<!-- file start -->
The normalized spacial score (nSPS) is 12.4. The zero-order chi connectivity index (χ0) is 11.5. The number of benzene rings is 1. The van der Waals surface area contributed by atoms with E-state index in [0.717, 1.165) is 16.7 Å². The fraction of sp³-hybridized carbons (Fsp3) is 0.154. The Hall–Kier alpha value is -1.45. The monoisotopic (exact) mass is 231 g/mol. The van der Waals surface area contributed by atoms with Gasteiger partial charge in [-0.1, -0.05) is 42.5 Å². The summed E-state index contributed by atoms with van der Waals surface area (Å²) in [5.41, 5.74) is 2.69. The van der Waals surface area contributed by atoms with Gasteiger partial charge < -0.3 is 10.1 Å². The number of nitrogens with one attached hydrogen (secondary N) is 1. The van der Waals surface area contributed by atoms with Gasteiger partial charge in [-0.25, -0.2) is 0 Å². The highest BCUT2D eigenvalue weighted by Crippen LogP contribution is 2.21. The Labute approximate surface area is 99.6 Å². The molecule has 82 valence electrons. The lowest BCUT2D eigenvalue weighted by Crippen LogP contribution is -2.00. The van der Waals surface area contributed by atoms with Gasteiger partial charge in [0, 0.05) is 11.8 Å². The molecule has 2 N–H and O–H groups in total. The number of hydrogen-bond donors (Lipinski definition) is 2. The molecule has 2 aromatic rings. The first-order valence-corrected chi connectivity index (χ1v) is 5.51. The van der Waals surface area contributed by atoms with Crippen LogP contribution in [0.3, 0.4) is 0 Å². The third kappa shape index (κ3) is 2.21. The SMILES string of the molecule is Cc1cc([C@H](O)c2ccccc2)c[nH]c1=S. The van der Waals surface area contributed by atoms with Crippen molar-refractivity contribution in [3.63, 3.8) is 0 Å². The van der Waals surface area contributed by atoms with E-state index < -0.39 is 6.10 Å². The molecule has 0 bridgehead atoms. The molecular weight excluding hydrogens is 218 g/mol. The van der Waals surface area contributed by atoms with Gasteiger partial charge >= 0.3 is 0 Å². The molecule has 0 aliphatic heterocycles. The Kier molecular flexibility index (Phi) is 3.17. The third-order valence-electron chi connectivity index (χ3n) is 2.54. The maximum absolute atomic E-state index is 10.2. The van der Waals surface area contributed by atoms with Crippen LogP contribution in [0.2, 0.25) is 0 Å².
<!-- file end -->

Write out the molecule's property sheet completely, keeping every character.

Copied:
The normalized spacial score (nSPS) is 12.4. The zero-order chi connectivity index (χ0) is 11.5. The number of benzene rings is 1. The van der Waals surface area contributed by atoms with E-state index in [0.717, 1.165) is 16.7 Å². The fraction of sp³-hybridized carbons (Fsp3) is 0.154. The Hall–Kier alpha value is -1.45. The monoisotopic (exact) mass is 231 g/mol. The van der Waals surface area contributed by atoms with Gasteiger partial charge in [-0.1, -0.05) is 42.5 Å². The summed E-state index contributed by atoms with van der Waals surface area (Å²) in [5.41, 5.74) is 2.69. The van der Waals surface area contributed by atoms with Gasteiger partial charge < -0.3 is 10.1 Å². The number of nitrogens with one attached hydrogen (secondary N) is 1. The van der Waals surface area contributed by atoms with Gasteiger partial charge in [-0.25, -0.2) is 0 Å². The highest BCUT2D eigenvalue weighted by Crippen LogP contribution is 2.21. The Labute approximate surface area is 99.6 Å². The molecule has 82 valence electrons. The lowest BCUT2D eigenvalue weighted by Crippen LogP contribution is -2.00. The van der Waals surface area contributed by atoms with Gasteiger partial charge in [0, 0.05) is 11.8 Å². The molecule has 2 N–H and O–H groups in total. The number of hydrogen-bond donors (Lipinski definition) is 2. The molecule has 2 aromatic rings. The first-order valence-corrected chi connectivity index (χ1v) is 5.51. The van der Waals surface area contributed by atoms with Crippen LogP contribution in [0.3, 0.4) is 0 Å². The third kappa shape index (κ3) is 2.21. The SMILES string of the molecule is Cc1cc([C@H](O)c2ccccc2)c[nH]c1=S. The van der Waals surface area contributed by atoms with Crippen molar-refractivity contribution in [3.63, 3.8) is 0 Å². The van der Waals surface area contributed by atoms with E-state index < -0.39 is 6.10 Å². The molecule has 0 bridgehead atoms. The molecular weight excluding hydrogens is 218 g/mol. The van der Waals surface area contributed by atoms with Gasteiger partial charge >= 0.3 is 0 Å². The molecule has 0 aliphatic heterocycles. The Kier molecular flexibility index (Phi) is 3.17. The third-order valence-electron chi connectivity index (χ3n) is 2.54. The maximum absolute atomic E-state index is 10.2. The van der Waals surface area contributed by atoms with Crippen LogP contribution in [0.2, 0.25) is 0 Å².